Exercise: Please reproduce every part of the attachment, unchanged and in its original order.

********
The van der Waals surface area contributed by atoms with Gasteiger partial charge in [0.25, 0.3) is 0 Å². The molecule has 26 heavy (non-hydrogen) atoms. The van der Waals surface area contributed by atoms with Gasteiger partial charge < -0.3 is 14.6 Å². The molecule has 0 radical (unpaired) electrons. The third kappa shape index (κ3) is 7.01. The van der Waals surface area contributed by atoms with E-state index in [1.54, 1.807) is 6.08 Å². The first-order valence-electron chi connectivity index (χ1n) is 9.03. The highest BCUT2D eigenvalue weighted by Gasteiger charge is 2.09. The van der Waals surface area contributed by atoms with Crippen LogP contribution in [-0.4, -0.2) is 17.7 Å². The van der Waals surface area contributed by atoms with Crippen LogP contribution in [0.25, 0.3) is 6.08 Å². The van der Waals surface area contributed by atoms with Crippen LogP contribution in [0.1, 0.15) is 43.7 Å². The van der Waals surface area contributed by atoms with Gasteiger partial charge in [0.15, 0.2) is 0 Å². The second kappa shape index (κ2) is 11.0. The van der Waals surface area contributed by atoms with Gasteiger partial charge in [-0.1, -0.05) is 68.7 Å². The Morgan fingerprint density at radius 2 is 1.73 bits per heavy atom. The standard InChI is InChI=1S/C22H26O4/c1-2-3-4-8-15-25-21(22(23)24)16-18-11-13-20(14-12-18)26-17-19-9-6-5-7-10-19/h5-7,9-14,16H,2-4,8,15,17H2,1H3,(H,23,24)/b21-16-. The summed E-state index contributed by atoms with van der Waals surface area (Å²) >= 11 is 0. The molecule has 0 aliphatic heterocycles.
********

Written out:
The van der Waals surface area contributed by atoms with Gasteiger partial charge in [0.25, 0.3) is 0 Å². The molecule has 26 heavy (non-hydrogen) atoms. The van der Waals surface area contributed by atoms with Gasteiger partial charge < -0.3 is 14.6 Å². The molecule has 0 radical (unpaired) electrons. The third kappa shape index (κ3) is 7.01. The van der Waals surface area contributed by atoms with E-state index in [1.54, 1.807) is 6.08 Å². The first-order valence-electron chi connectivity index (χ1n) is 9.03. The highest BCUT2D eigenvalue weighted by Gasteiger charge is 2.09. The van der Waals surface area contributed by atoms with Crippen LogP contribution in [-0.4, -0.2) is 17.7 Å². The van der Waals surface area contributed by atoms with Crippen LogP contribution in [0.25, 0.3) is 6.08 Å². The van der Waals surface area contributed by atoms with Crippen LogP contribution in [0.1, 0.15) is 43.7 Å². The van der Waals surface area contributed by atoms with Gasteiger partial charge in [0.15, 0.2) is 0 Å². The second kappa shape index (κ2) is 11.0. The van der Waals surface area contributed by atoms with Gasteiger partial charge in [-0.1, -0.05) is 68.7 Å². The Morgan fingerprint density at radius 2 is 1.73 bits per heavy atom. The standard InChI is InChI=1S/C22H26O4/c1-2-3-4-8-15-25-21(22(23)24)16-18-11-13-20(14-12-18)26-17-19-9-6-5-7-10-19/h5-7,9-14,16H,2-4,8,15,17H2,1H3,(H,23,24)/b21-16-. The summed E-state index contributed by atoms with van der Waals surface area (Å²) >= 11 is 0. The molecule has 0 aliphatic heterocycles.